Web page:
- Natalie Sherman
- From BBC News in New York
January 20, 2023
Credit, Getty Images
The risk of the US hitting the debt ceiling is the highest in years
The US government has reached the legal borrowing limit. The Treasury Department is taking steps to avoid a default that could be devastating to the US economy and impact the rest of the world.
Hitting the debt ceiling means the government can’t borrow more money unless Congress agrees to suspend or change the debt limit, which currently stands at nearly $31.4 trillion.
That usually happens.
Since 1960, politicians have raised, extended or revised the debt ceiling 78 times three of them in the last six months alone.
But since Republicans took control of the House of Representatives and demanded spending cuts, tensions have risen in Congress. Some believe lawmakers will delay any debt resolution this time, pushing the US into a willful default for the first time in its history.
What would happen in this scenario?
What will the US do now?
For most people, the effects should hardly be noticeable at least for the first few months.
The US Treasury can manage the situation by taking steps to avoid going over the debt limit. In the past, this included measures such as suspending investments in health and pension funds for federal employees. Subsequently, these investments are compensated to maintain the level due.
In a January 19 letter, Treasury Secretary Janet Yellen announced a similar “debt issuance moratorium” for the Civil Service Pension and Disability Fund (CSRDF) until June 5 and the suspension of payments to the Postal Service Retired Health Benefit Fund ( PSRHBF).
“Under the law, the CSRDF and PSRHBF will be supplemented once the debt limit is raised or suspended,” the letter reads. “Retirees and federal employees will not be affected by these measures.”
But delays also have important consequences.
The stalemate on issuance in 2011 prompted credit agency S&P to downgrade the country’s rating—unusual in the US at the time.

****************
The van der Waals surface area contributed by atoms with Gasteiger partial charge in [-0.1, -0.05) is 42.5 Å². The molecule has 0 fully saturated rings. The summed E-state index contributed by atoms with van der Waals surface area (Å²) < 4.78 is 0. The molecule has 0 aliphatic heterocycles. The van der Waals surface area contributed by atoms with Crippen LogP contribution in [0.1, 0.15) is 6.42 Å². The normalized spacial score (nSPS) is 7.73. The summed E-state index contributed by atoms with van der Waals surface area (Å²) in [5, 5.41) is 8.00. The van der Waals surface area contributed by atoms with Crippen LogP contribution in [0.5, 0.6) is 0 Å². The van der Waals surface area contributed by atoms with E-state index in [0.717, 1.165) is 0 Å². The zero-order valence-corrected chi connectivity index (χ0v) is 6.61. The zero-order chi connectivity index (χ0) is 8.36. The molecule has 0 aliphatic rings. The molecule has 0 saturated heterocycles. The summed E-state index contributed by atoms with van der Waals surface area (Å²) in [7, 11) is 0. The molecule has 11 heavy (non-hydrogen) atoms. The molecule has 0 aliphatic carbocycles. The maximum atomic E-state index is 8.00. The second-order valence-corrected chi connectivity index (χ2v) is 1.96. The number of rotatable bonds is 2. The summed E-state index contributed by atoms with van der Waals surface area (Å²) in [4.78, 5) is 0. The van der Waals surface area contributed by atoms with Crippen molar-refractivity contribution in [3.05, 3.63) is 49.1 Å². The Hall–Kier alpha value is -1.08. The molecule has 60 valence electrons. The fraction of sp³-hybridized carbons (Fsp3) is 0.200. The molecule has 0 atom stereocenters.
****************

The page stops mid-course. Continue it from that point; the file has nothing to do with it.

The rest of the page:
Government analysts estimated that delays this year caused the US Treasury’s borrowing costs to rise by at least $1.3 billion as uncertainty demanded higher interest rates from investors.
Analysts are already assuming that the debate on the topic this year will make the financial markets nervous.
Treasury Secretary Janet Yellen estimated that special measures could help the US buy time until at least June when the government ran out of money to pay its bills.
Analysts see an economic catastrophe in this scenario.
Some believe that the authorities must do everything possible to avoid defaults. That means finding ways to pay interest while leaving other obligations unpaid, such as B. Defense contractor payments; Social Security checks received by retirees across the country and salaries of government employees, including military personnel.
Even something as simple as weather forecasts can be affected, as many meteorologists rely on data from the governmentfunded National Weather Service.
A default could undermine the country’s reliability and shake global financial markets, where US debt is rife and traditionally viewed as low risk.
President Joe Biden rejected requests for spending cuts in exchange for a debt ceiling hike
The dollar would weaken and borrowing costs would soar—first for the government, but ultimately for the general public in the form of higher interest rates on home loans and credit card debt.
Reaching that point would be unprecedented for the US and would do widespread damage to consumer confidence and the economy, which is already in a precarious state.
“Failure to meet government obligations would irreparably damage the US economy, the livelihoods of all Americans and global financial stability,” Yellen recently warned.
Why has this become an increasing problem?
The debt limit was first introduced in 1917 to give the government flexibility to raise money during World War I. In theory, this gives Congress a way to retain some control over Executive Branch spending.
But the battles over the debt ceiling have become increasingly turbulent, with greater political polarization. US debt skyrocketed, nearly doubling in a decade.
This is partly due to high government spending during the financial crisis and pandemic but it also reflects the fact that the country has run a budget deficit (more spent than taken in) every year since 2001.
The debt ceiling has always been a means of political leverage.
The 2011 debt limit dispute was resolved when thenPresident Barack Obama agreed to more than $900 billion worth of spending cuts demanded by Republicans and the debt limit was raised by a similar amount.
Some Republicans are now pushing spending cuts again — but this time Democrats reject the idea.
The US government debt ceiling differs from the spending ceiling in Brazil. In the American case, the law places limits on how much money the government can borrow. In the Brazilian case, the limit is imposed on the budget for the year.
The spending cap passed by Congress in 2017 during the government of Michel Temer was the target of criticism from the two presidential candidates Luiz Inácio Lula da Silva and Jair Bolsonaro in the last elections.
In 2022, the Bolsonaro government even considered replacing the spending cap with something akin to a debt cap, but the idea never materialized.
Lula’s new economy minister, Fernando Haddad, has already promised that Brazil will have a “new fiscal framework” by April this year, but it’s not clear what his plan will be.